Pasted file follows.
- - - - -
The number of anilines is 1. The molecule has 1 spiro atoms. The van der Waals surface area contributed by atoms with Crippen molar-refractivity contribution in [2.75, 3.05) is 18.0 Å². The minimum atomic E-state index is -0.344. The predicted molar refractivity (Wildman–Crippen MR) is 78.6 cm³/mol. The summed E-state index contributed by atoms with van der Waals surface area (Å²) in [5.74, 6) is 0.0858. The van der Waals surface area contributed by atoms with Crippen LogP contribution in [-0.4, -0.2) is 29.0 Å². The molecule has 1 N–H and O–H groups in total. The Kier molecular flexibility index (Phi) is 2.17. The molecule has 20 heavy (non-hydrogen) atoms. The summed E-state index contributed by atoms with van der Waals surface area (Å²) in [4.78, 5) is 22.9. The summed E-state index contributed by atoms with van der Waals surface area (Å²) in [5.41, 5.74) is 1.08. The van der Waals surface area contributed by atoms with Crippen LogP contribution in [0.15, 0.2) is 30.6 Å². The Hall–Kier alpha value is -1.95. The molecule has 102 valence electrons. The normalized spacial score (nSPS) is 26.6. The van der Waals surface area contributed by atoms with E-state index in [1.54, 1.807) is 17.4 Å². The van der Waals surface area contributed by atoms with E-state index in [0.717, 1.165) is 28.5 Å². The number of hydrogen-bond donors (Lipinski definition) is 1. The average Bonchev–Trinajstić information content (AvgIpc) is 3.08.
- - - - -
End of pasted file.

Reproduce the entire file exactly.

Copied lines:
The number of anilines is 1. The molecule has 1 spiro atoms. The van der Waals surface area contributed by atoms with Crippen molar-refractivity contribution in [2.75, 3.05) is 18.0 Å². The minimum atomic E-state index is -0.344. The predicted molar refractivity (Wildman–Crippen MR) is 78.6 cm³/mol. The summed E-state index contributed by atoms with van der Waals surface area (Å²) in [5.74, 6) is 0.0858. The van der Waals surface area contributed by atoms with Crippen LogP contribution in [-0.4, -0.2) is 29.0 Å². The molecule has 1 N–H and O–H groups in total. The Kier molecular flexibility index (Phi) is 2.17. The molecule has 20 heavy (non-hydrogen) atoms. The summed E-state index contributed by atoms with van der Waals surface area (Å²) in [4.78, 5) is 22.9. The summed E-state index contributed by atoms with van der Waals surface area (Å²) in [5.41, 5.74) is 1.08. The van der Waals surface area contributed by atoms with Crippen LogP contribution in [0.15, 0.2) is 30.6 Å². The Hall–Kier alpha value is -1.95. The molecule has 102 valence electrons. The normalized spacial score (nSPS) is 26.6. The van der Waals surface area contributed by atoms with E-state index in [1.54, 1.807) is 17.4 Å². The van der Waals surface area contributed by atoms with E-state index in [0.717, 1.165) is 28.5 Å². The number of hydrogen-bond donors (Lipinski definition) is 1. The average Bonchev–Trinajstić information content (AvgIpc) is 3.08.